Christian Unity
Small Church Pastors: A Tribute To The Forgotten Heroes
Is it possible that we have as much to learn from small church pastors as we have to teach them?

Where did we get the idea that small churches are small because there’s something wrong with them and/or their pastors?

There are millions of small church pastors doing great, kingdom-building work with little or no budget, little or no facilities and little or no salary. Yet every day they bear as much, if not more pastoral burden as their full-time big church counterparts. All without recognition for the extraordinary sacrifices they make (not that they’re expecting any).

They teach the Word, pray for the sick, comfort the hurting, visit the forgotten and more. Often while putting in 40 or more hours at another job to pay the bills.

Able And Available

Some of them oversee more than one congregation, shuttling between them on a daily or weekly basis in a car that has seen better days.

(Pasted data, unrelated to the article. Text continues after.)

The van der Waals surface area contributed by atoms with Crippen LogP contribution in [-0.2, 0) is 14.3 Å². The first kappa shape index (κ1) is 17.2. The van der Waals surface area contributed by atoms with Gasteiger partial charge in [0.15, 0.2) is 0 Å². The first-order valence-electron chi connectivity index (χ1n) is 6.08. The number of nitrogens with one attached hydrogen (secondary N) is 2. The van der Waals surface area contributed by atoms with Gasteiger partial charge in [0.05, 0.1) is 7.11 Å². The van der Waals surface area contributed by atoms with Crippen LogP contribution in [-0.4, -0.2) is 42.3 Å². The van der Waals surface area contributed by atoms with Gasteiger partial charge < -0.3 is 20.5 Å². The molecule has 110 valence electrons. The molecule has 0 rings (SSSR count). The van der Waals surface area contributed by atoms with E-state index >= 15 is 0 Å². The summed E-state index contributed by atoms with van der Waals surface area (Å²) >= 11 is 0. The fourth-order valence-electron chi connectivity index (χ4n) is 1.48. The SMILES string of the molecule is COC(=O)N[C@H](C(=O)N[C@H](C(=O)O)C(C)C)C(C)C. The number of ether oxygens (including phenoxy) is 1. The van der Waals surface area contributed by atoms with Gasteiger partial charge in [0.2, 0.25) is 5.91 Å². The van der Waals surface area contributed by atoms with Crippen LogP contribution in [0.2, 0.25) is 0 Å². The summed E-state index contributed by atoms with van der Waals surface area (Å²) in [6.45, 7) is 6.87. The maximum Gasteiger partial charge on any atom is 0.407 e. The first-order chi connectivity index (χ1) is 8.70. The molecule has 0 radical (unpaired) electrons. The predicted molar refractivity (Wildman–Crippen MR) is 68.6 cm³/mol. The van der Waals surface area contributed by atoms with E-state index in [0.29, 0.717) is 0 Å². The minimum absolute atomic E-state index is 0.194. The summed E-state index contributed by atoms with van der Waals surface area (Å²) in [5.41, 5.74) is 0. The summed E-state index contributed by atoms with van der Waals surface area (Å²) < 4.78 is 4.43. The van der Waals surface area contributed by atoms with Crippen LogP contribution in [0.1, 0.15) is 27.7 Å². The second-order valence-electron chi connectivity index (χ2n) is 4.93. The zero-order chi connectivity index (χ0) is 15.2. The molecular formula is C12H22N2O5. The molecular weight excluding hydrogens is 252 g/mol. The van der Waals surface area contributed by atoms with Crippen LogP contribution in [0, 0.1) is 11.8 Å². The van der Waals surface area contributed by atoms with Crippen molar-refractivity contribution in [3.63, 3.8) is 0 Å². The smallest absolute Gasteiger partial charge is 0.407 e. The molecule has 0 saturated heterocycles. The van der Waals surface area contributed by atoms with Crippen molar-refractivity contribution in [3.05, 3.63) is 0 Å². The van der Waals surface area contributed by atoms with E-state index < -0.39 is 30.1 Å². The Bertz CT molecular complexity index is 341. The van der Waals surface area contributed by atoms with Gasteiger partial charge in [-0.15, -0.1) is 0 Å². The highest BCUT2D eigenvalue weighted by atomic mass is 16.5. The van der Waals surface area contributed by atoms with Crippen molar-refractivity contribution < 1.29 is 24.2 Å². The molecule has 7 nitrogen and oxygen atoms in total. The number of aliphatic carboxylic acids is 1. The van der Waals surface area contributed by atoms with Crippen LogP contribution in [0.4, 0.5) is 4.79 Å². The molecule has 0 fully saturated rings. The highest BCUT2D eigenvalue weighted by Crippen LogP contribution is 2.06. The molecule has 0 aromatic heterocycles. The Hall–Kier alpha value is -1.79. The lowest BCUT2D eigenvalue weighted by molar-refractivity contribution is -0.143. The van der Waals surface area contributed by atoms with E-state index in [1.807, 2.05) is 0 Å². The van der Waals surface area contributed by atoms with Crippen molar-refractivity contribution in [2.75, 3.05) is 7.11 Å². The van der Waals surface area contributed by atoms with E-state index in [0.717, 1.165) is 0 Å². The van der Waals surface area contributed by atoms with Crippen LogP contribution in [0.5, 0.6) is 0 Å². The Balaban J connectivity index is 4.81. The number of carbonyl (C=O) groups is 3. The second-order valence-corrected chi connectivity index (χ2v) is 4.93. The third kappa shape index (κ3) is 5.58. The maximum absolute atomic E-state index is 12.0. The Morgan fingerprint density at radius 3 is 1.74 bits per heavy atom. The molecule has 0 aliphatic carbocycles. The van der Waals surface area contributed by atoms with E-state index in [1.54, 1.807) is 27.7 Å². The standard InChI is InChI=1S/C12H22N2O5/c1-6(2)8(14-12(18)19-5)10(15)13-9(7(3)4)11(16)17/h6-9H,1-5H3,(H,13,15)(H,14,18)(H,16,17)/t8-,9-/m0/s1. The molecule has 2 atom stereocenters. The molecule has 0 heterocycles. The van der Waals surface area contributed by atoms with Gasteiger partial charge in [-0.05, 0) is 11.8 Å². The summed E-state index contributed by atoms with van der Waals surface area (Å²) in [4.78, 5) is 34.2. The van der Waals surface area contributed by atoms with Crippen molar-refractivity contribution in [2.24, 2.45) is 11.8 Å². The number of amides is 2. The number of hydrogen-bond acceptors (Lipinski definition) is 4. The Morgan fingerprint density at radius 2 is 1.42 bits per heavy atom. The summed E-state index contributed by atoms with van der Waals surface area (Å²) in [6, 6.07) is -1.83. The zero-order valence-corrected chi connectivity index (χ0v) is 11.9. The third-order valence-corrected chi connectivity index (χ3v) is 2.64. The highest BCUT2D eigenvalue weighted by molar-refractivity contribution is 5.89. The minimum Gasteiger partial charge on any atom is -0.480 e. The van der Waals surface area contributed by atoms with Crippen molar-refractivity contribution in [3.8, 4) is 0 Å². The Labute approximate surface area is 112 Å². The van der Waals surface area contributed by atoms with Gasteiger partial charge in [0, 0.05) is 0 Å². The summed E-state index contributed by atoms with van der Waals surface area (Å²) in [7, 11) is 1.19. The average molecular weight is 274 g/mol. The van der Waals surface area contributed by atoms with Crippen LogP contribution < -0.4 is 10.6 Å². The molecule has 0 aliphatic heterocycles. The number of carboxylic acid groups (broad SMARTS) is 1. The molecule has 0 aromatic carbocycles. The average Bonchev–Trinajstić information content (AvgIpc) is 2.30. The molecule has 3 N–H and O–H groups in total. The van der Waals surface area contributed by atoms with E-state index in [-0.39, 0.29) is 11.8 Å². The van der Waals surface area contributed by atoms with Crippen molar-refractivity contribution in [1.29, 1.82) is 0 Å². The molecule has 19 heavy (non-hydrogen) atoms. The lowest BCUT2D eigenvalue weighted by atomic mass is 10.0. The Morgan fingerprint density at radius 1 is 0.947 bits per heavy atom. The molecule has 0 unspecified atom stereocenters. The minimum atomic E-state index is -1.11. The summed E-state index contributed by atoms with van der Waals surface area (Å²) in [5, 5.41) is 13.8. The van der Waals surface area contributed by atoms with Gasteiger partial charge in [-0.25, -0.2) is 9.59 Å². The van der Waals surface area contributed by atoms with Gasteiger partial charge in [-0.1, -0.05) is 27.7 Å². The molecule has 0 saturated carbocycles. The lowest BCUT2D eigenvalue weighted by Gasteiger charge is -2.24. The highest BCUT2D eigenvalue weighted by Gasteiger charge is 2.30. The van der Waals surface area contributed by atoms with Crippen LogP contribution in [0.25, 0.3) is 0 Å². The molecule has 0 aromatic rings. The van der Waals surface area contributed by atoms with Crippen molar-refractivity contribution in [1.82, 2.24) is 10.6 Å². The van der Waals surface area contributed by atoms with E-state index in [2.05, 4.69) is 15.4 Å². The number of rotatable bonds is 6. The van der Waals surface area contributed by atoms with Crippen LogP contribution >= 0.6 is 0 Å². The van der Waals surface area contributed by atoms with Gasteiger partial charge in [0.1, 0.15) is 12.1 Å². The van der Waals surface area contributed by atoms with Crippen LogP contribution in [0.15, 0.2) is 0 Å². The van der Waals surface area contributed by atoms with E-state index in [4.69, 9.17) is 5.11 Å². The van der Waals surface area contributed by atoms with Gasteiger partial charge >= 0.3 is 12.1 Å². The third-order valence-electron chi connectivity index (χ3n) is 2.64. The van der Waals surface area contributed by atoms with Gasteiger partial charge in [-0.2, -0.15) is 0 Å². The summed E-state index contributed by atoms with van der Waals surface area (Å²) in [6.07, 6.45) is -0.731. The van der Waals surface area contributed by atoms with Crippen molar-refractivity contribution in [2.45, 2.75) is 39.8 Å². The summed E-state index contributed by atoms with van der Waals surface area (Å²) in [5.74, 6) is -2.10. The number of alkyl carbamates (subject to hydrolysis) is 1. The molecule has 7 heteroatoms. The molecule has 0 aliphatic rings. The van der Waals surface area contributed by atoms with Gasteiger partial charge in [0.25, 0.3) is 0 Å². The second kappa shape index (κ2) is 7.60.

Their ministry fields often include abandoned city centers, agricultural regions, small towns and impoverished neighborhoods that their upwardly-mobile peers have overlooked.

They can sometimes be found scrambling at the last minute on a Saturday night to prepare the next morning’s sermon, not because they’re lazy or bad planners, but because they were on hand for yet another middle-of-the-night call to a hospital, rehab or bedside.

Heroes Among Us

Small church pastors are not the failures among us, they are the heroes among us.

Small church pastors are not the failures among us, they are the heroes among us.

Yet, when we want to learn more about how to do pastoral ministry, it’s not even considered that they might have something to teach us. Their wisdom and character are completely overlooked as a possible pastoral resource.

Before you think “if they worked a little harder or smarter their church would be bigger” or “all healthy churches grow” take a moment to sit and ask them about their needs, their hearts, their burdens, their schedules, and their ministry successes.

Then, instead of criticizing, pitying or condescending to them, ask how we can pray for them, support them, learn from them and love on them.

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May 29, 2018 at 2:00 AM

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